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We’ll guide you through the steps of how to make your own home-made Biltong.
Before you plan to make your Biltong, make sure you have all the crucial ingredients on hand. First and foremost, you will need the right blend of fresh, Biltong Spices
Here is a checklist of items you will need to make this a success.
- Bennie’s Classic Biltong Spices
- A sharp knife and cutting board.
- Glass or ceramic container x 2.
- White vinegar.
- Paper towel.
- Hooks. (I just use large paper clips that I unfold and bend in the shape that I need).
- Pair of tongs.
- A rather large bowl. (Optional)
- A cool ventilated place to hang your meat. A fan if needed.
Now, the meat……. you will need a couple of beef bottom round roasts. Ask the butcher at your local supermarket if you’re not sure what to buy. Cut the beef into about half inch thick strips. Depending on the size of the roast, each slice should be about 6″ – 10″ long by 2″ – 3″ wide. If it is too wide, cut each piece long ways in half or it will not fit in your Biltong slicer/cutter.
Once you have all the pieces cut, sprinkle some spices in the bottom of your glass or ceramic container. Start placing the sliced pieces on top of the spices in your container. Now sprinkle some more spices on top of the first layer of meat. Place another layer of the sliced beef on top of the layer. You may want to sprinkle some spices on the part that is going to be face-down. Sprinkle some spices on the second layer.
You don’t want to “overdo” it with the spices – make sure you cover each piece pretty well. Look at my photos, it will give you an idea what I am talking about. Once all the pieces have been placed on top of each other, sprinkle about a quarter cup white vinegar over it. The vinegar will work its way down over and in between all the slices. Cover the meat with some cling wrap or anything that will keep unwanted creatures out.
You want to leave it like this covered in spices for about three hours, turning it over every half hour or so. Just use a pair of tongs and flip the pieces around and also move the bottom pieces to the top. This ensures that all the pieces are nicely covered and that the vinegar “gets in” everywhere. Some people will tell you to leave it overnight. You can leave it that long, but I have found that it is not necessary. Three to four hours in with spices is more than enough.
While you wait for the three hours to pass, crack open a beer and bring the large paper clips closer. Count out the number of paper clips that you will need and start to unfold each one. Now bend two hooks in it; a top hook to hang it on something and a slightly bigger hook in the bottom part where you will hook it through the meat. The hooks should be 90 degrees from each other if you are going to hang it on a bar. Once you start hanging the pieces you will see why.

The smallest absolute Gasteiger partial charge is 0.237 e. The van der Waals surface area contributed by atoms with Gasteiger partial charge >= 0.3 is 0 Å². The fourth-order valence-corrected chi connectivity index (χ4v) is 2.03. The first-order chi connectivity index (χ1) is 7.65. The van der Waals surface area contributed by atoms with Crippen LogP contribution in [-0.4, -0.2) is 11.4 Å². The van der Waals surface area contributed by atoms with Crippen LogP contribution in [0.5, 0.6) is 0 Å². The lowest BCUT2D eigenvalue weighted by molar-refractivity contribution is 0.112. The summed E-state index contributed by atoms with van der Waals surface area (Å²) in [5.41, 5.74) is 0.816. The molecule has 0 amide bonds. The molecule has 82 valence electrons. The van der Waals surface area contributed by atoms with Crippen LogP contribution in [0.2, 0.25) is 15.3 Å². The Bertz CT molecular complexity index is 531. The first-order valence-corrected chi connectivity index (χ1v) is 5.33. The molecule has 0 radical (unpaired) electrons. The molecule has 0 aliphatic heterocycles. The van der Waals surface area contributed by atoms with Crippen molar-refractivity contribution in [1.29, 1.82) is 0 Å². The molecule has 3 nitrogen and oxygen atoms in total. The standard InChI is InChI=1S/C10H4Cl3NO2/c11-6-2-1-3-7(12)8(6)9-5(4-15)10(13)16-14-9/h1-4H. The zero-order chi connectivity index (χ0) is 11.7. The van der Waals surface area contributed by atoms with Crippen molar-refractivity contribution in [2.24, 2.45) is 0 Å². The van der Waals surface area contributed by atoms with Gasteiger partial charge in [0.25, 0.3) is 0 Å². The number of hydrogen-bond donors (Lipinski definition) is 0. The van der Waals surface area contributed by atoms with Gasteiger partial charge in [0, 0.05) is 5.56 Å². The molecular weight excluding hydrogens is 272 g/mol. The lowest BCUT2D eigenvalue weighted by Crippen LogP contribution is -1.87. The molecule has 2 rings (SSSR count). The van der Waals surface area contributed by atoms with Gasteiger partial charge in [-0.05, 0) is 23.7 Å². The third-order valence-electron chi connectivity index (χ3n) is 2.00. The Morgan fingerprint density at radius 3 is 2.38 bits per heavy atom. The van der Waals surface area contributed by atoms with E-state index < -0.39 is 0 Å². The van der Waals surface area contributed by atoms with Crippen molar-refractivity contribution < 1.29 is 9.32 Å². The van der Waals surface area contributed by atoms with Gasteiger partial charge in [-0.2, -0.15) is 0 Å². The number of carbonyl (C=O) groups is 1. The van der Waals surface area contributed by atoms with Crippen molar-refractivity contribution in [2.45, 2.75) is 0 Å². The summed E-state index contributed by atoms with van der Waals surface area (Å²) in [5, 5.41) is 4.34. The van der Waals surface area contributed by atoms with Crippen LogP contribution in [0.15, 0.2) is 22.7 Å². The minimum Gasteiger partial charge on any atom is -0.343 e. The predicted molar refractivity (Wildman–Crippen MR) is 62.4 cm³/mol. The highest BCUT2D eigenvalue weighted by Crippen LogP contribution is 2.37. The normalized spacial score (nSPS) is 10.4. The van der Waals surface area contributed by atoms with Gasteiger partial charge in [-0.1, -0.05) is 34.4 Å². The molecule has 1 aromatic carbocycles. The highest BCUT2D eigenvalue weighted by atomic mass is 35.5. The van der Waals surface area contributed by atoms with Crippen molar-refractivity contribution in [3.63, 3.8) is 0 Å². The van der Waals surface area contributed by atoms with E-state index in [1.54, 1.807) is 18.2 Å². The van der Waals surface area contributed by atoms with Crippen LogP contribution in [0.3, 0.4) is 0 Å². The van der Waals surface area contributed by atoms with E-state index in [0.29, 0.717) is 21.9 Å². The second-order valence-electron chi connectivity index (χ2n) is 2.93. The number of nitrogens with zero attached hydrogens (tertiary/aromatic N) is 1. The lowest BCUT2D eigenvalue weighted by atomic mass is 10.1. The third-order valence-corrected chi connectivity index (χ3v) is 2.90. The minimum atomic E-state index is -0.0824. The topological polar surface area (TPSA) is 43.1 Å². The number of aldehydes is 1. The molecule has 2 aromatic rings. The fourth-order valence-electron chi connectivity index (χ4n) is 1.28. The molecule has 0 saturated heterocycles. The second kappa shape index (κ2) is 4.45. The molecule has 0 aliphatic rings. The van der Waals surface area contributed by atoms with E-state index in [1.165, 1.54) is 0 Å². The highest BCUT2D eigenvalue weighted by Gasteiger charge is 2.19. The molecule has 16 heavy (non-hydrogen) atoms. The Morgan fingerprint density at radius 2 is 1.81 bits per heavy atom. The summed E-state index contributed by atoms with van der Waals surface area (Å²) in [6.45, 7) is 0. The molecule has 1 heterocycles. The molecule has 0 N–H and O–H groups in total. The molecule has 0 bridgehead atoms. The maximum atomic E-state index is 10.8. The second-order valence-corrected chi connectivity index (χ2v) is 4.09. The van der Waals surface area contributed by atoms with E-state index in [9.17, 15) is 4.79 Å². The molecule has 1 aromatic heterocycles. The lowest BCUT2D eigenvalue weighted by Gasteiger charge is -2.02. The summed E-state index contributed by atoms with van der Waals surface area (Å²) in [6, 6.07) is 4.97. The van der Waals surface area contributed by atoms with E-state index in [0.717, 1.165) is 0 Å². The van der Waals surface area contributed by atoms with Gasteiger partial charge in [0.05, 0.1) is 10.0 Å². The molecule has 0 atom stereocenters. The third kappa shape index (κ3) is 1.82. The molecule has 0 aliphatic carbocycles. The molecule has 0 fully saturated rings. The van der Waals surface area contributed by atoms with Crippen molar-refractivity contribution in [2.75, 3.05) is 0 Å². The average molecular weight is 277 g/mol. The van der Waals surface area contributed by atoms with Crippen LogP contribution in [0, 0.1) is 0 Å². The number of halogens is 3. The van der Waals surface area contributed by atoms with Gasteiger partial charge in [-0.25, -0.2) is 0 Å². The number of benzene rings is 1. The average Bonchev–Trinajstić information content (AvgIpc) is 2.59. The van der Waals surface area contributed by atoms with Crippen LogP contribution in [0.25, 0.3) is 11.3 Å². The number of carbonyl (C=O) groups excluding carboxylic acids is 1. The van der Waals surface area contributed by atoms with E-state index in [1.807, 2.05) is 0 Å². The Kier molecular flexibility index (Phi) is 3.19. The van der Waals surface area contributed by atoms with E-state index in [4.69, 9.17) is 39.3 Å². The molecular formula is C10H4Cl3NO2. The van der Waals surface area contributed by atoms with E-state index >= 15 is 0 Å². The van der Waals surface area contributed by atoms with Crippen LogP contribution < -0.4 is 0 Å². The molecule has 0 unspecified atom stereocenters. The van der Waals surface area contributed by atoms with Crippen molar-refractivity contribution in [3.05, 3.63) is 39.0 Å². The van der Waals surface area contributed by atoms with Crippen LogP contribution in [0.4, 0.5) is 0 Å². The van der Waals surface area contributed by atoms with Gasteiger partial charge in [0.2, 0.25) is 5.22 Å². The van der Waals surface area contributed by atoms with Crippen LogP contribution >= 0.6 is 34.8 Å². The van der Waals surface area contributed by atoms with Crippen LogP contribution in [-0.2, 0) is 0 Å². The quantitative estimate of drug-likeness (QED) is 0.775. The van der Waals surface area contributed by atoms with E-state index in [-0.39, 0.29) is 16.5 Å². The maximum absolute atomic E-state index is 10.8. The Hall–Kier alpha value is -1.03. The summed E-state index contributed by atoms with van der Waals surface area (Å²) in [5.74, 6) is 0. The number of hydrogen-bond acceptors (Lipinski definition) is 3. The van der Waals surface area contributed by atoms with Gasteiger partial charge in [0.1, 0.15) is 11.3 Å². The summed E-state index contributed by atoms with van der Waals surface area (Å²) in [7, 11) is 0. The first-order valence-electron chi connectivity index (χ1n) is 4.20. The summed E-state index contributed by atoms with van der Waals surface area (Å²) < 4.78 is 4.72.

This following step is totally optional depending on how strong taste of the spices you want and also the level of saltiness. I have done it both ways many times and each time I enjoyed it. If you absolutely want less saltiness, you want to do this step, if not, go to the next paragraph. Prepare two parts lukewarm water plus one part white vinegar in a rather large bowl. (About 2 gallons). Using a pair of tongs, gently drag each piece twice through the water/vinegar mixture. Take note, twice only, and just a gentle drag… do not scrub it, do not rub it! Once you have dragged each piece twice through the water/vinegar, place all the pieces on some paper towel allowing the excess moisture to run off. By now you deserve another “break” while you let it sit on the paper towel for five minutes or so, go ahead and crack open another beer of your choice.
Right, now back to your soon-to-be Biltong. It is time to hang the meat. If you have a movable box like I have, bring it closer. If not, bring the meat to wherever you’re going to hang it. Hook one of your hooks through the top part of each piece and hang it up leaving about a half inch gap between each piece. After all the pieces have been hung, make sure it is properly covered. I have a simple Biltong box that has screen fabric on all four sides that allows for good ventilation and keeping the meat from unwanted creatures. I position a fan on the low setting to move the cool dry air over the meat.
Congratulations, you did it! Soon you will have your own delicious home-made Biltong. Time for another beer and a high five!
If you are not ready to make your own Biltong, but you can’t stand living without it for one more minute, you can order ready-made, fresh Biltong right here in the USA on a web site called Braaitime We have to warn you though that nothing beats a fresh batch of homemade Biltong!